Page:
I’ll be in my trailer… watching trailers: Not that Tom Jones!

Join us every week for a trip into the weird and wonderful world of trailers. Whether it’s the first teaser for the latest instalment in your favourite franchise, an obscure preview for a strange indie darling, whether it’s good, bad, ugly or just plain weird – your favourite pop culture baristas are there to tell you what they think.

How better to celebrate a Sunday than with an acting legend? We already featured Albert Finney last week, in the trailer for Two for the Road – but seeing how the first post of the week was Sam’s Six Damn Fine Degrees entry on Mr Finney, we can’t really end the week without another treat for all the Finney fans out there, can we? So here’s a trailer for his breakout hit, Tony Richardson’s 1963 adaptation of Henry Fielding’s classic novel, Tom Jones.

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The Compleat Ingmar #21: The Virgin Spring (1960)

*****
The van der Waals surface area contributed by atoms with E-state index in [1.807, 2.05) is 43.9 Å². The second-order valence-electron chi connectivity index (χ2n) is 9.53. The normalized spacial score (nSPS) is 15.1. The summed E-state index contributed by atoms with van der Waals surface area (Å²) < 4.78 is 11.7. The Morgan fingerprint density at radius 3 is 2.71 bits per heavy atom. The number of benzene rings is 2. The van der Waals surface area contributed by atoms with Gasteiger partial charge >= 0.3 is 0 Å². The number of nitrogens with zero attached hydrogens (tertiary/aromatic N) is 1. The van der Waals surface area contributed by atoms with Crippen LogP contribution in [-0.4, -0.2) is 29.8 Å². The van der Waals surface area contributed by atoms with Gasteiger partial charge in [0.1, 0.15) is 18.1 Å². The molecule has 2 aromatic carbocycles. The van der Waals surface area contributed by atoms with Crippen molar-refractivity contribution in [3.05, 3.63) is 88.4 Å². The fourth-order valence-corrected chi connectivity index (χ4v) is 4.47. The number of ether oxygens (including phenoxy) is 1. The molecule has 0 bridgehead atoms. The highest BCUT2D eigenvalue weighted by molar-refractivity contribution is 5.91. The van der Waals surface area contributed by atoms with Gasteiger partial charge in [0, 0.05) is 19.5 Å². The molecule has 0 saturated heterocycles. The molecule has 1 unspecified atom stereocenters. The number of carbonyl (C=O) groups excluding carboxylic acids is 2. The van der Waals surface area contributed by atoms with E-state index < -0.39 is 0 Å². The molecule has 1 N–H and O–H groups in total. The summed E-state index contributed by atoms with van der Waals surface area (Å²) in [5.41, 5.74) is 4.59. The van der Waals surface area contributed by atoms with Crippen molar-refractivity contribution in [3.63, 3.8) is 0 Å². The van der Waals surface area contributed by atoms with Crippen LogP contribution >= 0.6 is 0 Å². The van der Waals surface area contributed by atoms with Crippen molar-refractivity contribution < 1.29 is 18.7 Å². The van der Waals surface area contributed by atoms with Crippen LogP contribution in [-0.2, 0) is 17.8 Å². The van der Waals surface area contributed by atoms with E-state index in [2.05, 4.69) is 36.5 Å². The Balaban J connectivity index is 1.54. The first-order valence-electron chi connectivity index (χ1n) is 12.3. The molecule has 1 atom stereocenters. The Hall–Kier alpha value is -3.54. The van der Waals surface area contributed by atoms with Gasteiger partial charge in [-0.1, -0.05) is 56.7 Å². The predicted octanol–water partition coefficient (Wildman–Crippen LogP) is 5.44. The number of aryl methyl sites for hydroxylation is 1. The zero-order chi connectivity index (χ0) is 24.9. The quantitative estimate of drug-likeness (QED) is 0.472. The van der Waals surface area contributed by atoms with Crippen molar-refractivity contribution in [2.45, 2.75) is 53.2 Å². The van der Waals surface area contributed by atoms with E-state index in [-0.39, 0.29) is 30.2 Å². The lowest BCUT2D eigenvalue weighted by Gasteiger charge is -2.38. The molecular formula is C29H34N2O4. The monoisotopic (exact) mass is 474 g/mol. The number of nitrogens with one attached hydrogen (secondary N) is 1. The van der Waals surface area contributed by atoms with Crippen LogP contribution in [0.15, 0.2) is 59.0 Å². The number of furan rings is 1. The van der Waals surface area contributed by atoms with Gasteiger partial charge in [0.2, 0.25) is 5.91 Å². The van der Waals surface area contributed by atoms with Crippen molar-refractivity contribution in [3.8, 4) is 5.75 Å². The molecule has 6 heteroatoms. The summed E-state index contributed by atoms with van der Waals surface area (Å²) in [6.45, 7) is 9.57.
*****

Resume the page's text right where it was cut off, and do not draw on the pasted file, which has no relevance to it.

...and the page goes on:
It is quite amazing to see how prolific a filmmaker Bergman was, and how varied his oeuvre was within a fairly short time. To make a somewhat arbitrary cut, between Smiles of a Summer Night (1955), a romantic comedy with a melancholy streak and a wonderfully light touch, and Persona (1966), whose psychological drama veers into something not too dissimilar from Lynchian horror, lie ten films that include the strange, phantasmagoric The Magician (1958), the chilling, existentialist Winter Light (1963) and, of course, The Seventh Seal (1957), a film so iconic that its central image is surely familiar to many more than have actually seen the film. Even halfway into Criterion’s Ingmar Bergman’s Cinema, I still tend to have a somewhat reductive image of Bergman as the writer-director of psychological drama set in upper-middle-class circles, films of midlife crises and marital strife – and along comes the primal, harrowing The Virgin Spring to remind me that Bergman’s films were much more than just this.

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